The pics below show the transport wheels with some moons I just set on to see how they might look.
Starting to tear apart the truck.
Bare frame back from blaster
My dad and I painted the frame with rustoleum on a still day.
Frame before C notch cutting.
When I was mocking up the c notch I decided to go ahead and build it as high as possible since I was welding it in anyways. So the c notch itself is fully welded, the frame is reinforced with uprights immediately in front of and behind cut and a horizontal reinforcement laid across the cut on the TOP side of the frame. Finally, I boxed in the frame with plate steel.
Below are some pics that show the finised c notch.
Next it was time to remove all the old bushings to replace them with poly. .
I had to machine some spacers or sleeves to make the bushings fit the shackles as they were too small for some odd reason.
One of the first dry fits for the LQ4 in the frame. Interesting factoid, I was planning on using polyurethane engine mounts but…… I had forgotten the fact that you have to drop the lower control arms to back up the nuts that hold the rubber/poly mounts to the frame. All this just to change engine mounts, plus I had quite a bit of fun stuffing all four control arms back into the frame with the poly bushings.
Not wanting to deal with that again, plus the fact that racetruck ……. “Solid mounts it is” I said outloud.
Squaring everything up in the frame:
Got the cab back on.
Dropping in a Walbro 255 which I have later learned will not be enough pump for my goals. I’ll probably change it out to a Walbro 450.
Putting the TrueTrac back together after pulling the axle shafts to install NBS disc brakes on the 14 bolt. Oddly I cannot find any photos of the brake assembly coming together, I’ll have to snap some other photos since that part is done.
Starting to figure out the racetronix fuel pump hotwire harness. I have to say, their whole company attitude which I learned about after having already bought this thing makes me not want to do business with them. Hopefully I hooked this up correct, it seems simple enough but some more thorough directions or any at all for that matter would be great.
The bellhousing, front plate, input shaft, and an assortment of shims that I used to convert an LTx based T56 to LSx based.
A quick but very effective tool I slapped together. It’s made of scrap steel I had laying around. This lets you use an engine stand hold the T56. It mounts on the two ears on the side of the trans case.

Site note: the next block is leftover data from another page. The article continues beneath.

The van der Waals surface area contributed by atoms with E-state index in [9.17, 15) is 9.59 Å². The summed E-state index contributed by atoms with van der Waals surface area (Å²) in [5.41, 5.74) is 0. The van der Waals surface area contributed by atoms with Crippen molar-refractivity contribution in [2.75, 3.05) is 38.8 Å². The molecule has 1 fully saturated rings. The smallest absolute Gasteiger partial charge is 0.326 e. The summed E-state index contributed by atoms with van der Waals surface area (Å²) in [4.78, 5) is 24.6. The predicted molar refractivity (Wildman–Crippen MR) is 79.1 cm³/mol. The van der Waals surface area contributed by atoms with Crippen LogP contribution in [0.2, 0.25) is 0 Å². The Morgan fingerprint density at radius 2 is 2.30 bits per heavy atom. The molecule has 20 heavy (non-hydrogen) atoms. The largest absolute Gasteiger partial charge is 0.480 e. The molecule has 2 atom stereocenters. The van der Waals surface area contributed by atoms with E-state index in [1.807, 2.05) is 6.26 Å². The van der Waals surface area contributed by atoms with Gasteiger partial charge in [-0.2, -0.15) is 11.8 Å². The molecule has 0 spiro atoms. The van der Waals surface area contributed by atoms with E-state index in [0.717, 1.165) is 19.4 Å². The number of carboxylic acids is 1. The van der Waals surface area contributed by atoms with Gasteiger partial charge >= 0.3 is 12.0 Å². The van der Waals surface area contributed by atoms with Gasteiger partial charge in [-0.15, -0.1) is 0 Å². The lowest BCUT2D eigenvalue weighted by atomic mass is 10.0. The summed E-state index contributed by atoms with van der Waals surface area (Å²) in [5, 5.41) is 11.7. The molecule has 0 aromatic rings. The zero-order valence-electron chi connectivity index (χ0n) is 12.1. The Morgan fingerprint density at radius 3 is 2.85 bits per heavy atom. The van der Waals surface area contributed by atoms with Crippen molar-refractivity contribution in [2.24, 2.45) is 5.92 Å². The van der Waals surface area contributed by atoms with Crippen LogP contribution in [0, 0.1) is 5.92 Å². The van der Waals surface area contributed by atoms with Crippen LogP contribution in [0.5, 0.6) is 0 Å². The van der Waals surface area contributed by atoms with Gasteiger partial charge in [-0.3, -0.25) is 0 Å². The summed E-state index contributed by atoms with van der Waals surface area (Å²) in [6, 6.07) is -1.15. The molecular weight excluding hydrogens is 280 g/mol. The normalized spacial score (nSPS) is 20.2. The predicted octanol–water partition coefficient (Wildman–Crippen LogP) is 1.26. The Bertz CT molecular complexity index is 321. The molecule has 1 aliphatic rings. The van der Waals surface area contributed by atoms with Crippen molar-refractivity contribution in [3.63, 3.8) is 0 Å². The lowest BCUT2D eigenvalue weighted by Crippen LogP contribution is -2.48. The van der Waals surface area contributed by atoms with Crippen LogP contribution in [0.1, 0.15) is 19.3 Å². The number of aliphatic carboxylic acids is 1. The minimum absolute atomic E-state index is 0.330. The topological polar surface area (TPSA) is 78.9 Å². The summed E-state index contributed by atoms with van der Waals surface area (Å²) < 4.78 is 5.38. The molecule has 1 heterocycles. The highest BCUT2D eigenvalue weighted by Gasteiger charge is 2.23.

A lot of the parts for the GMT 400 are interchangeable. The doors apparently are not one of them I should have been paying more attention, but the early doors have this indention to clear the inner metal panel and also for the pull handle to attach. The door I bodyworked and painted was from a 2000 Silverado “Classic” 1 ton. I decided to just weld this in since it’s covered by the door panel anyways.
I put the first AN bung right the way of a bolt for the oil pan
No bid deal, just weld it up and grab another one.
Checking out pilot bushings. I never liked pilot bearings, especially having had one that destroyed an input shaft once.
I had to turn down the remote bleeder fitting that goes into the slave cylinder in order to get it to slide in. It was a few thousandths oversize, easily corrected with emery and a way to spin the fitting like this drill
Laying the turbo under the hood of the K5 to check rough fit.
I made a blockoff plate for the CCP valvethingmabob. IAT location perhaps?
I drilled and tapped the oil cooler blockoff to ¼ NPT and used a 6AN to pipe thread fitting for the oil feed to the turbo
After learning about decapping injectors from sloppy and elsewhere I figured I’d give it a try. The injector on the left is stock. The injector in the middle shows the cap as it has “lifted” from the injector during grinding, it’s barely attached at this point. The far right injector shows what you end up with. Keep the grinder away from the poppet valve in the center, could ruin an injector if you’re not careful while grinding off the cap.
My understanding is that while this injector mod increases flow, it also changes the spray from a more finely atomized mist to more of a faucet just shooting fuel in. The normal turbulence in the charge pipes and intake in a turbo application should make up for this. I seem to recall that this is actualy pretty similar to what the aftermarket injectors are anyways.